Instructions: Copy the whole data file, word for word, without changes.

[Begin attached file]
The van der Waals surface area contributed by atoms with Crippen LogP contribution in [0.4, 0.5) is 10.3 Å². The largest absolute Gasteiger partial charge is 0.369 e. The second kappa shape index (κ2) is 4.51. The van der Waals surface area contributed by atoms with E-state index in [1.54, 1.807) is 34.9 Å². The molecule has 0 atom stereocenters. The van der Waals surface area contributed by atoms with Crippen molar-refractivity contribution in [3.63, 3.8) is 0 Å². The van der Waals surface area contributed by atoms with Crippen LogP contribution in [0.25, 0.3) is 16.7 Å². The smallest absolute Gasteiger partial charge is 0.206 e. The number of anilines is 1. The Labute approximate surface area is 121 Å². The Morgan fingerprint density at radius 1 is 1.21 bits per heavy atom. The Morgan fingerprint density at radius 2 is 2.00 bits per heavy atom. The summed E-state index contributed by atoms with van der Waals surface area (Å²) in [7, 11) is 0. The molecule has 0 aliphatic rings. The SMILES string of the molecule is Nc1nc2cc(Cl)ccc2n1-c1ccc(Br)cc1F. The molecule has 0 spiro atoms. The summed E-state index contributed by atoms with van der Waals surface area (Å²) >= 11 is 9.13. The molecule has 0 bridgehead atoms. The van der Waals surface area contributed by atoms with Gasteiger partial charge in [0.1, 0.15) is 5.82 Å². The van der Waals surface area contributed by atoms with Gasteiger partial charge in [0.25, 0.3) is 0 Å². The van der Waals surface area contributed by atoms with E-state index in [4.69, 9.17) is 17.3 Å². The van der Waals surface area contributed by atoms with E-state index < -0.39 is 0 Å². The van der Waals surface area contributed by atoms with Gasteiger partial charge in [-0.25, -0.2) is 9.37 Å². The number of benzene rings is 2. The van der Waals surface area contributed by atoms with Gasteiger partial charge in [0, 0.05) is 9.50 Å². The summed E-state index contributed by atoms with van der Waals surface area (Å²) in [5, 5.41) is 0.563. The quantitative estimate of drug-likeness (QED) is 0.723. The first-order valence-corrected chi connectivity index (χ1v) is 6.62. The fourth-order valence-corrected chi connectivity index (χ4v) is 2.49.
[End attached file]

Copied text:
The van der Waals surface area contributed by atoms with Crippen LogP contribution in [0.4, 0.5) is 10.3 Å². The largest absolute Gasteiger partial charge is 0.369 e. The second kappa shape index (κ2) is 4.51. The van der Waals surface area contributed by atoms with E-state index in [1.54, 1.807) is 34.9 Å². The molecule has 0 atom stereocenters. The van der Waals surface area contributed by atoms with Crippen molar-refractivity contribution in [3.63, 3.8) is 0 Å². The van der Waals surface area contributed by atoms with Crippen LogP contribution in [0.25, 0.3) is 16.7 Å². The smallest absolute Gasteiger partial charge is 0.206 e. The number of anilines is 1. The Labute approximate surface area is 121 Å². The Morgan fingerprint density at radius 1 is 1.21 bits per heavy atom. The Morgan fingerprint density at radius 2 is 2.00 bits per heavy atom. The summed E-state index contributed by atoms with van der Waals surface area (Å²) in [7, 11) is 0. The molecule has 0 aliphatic rings. The SMILES string of the molecule is Nc1nc2cc(Cl)ccc2n1-c1ccc(Br)cc1F. The molecule has 0 spiro atoms. The summed E-state index contributed by atoms with van der Waals surface area (Å²) >= 11 is 9.13. The molecule has 0 bridgehead atoms. The van der Waals surface area contributed by atoms with Gasteiger partial charge in [0.1, 0.15) is 5.82 Å². The van der Waals surface area contributed by atoms with Gasteiger partial charge in [0.25, 0.3) is 0 Å². The van der Waals surface area contributed by atoms with E-state index in [4.69, 9.17) is 17.3 Å². The van der Waals surface area contributed by atoms with E-state index < -0.39 is 0 Å². The van der Waals surface area contributed by atoms with Gasteiger partial charge in [-0.25, -0.2) is 9.37 Å². The number of benzene rings is 2. The van der Waals surface area contributed by atoms with Gasteiger partial charge in [0, 0.05) is 9.50 Å². The summed E-state index contributed by atoms with van der Waals surface area (Å²) in [5, 5.41) is 0.563. The quantitative estimate of drug-likeness (QED) is 0.723. The first-order valence-corrected chi connectivity index (χ1v) is 6.62. The fourth-order valence-corrected chi connectivity index (χ4v) is 2.49.